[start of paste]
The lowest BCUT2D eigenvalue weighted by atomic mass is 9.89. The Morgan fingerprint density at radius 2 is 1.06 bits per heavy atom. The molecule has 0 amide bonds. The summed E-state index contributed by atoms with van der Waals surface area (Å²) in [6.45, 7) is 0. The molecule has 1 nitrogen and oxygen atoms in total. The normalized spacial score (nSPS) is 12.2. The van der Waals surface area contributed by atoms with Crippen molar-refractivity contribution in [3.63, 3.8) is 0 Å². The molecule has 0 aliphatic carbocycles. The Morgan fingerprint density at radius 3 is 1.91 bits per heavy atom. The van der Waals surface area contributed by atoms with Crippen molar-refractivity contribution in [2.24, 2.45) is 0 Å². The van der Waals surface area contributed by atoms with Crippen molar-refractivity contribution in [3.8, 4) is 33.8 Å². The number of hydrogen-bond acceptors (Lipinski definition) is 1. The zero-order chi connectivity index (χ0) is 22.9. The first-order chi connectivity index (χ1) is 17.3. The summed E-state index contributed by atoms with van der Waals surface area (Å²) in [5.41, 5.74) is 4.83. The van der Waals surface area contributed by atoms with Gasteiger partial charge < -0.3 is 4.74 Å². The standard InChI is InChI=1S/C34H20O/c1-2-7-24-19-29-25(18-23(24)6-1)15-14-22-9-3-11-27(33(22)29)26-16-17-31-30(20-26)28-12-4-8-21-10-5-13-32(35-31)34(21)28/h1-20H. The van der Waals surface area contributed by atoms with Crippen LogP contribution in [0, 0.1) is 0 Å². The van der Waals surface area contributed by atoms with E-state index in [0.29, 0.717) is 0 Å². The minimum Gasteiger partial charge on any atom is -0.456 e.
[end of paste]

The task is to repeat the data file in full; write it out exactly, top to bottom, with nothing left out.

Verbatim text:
The lowest BCUT2D eigenvalue weighted by atomic mass is 9.89. The Morgan fingerprint density at radius 2 is 1.06 bits per heavy atom. The molecule has 0 amide bonds. The summed E-state index contributed by atoms with van der Waals surface area (Å²) in [6.45, 7) is 0. The molecule has 1 nitrogen and oxygen atoms in total. The normalized spacial score (nSPS) is 12.2. The van der Waals surface area contributed by atoms with Crippen molar-refractivity contribution in [3.63, 3.8) is 0 Å². The molecule has 0 aliphatic carbocycles. The Morgan fingerprint density at radius 3 is 1.91 bits per heavy atom. The van der Waals surface area contributed by atoms with Crippen molar-refractivity contribution in [2.24, 2.45) is 0 Å². The van der Waals surface area contributed by atoms with Crippen molar-refractivity contribution in [3.8, 4) is 33.8 Å². The number of hydrogen-bond acceptors (Lipinski definition) is 1. The zero-order chi connectivity index (χ0) is 22.9. The first-order chi connectivity index (χ1) is 17.3. The summed E-state index contributed by atoms with van der Waals surface area (Å²) in [5.41, 5.74) is 4.83. The van der Waals surface area contributed by atoms with Gasteiger partial charge < -0.3 is 4.74 Å². The standard InChI is InChI=1S/C34H20O/c1-2-7-24-19-29-25(18-23(24)6-1)15-14-22-9-3-11-27(33(22)29)26-16-17-31-30(20-26)28-12-4-8-21-10-5-13-32(35-31)34(21)28/h1-20H. The van der Waals surface area contributed by atoms with Crippen LogP contribution in [0, 0.1) is 0 Å². The van der Waals surface area contributed by atoms with E-state index in [0.29, 0.717) is 0 Å². The minimum Gasteiger partial charge on any atom is -0.456 e.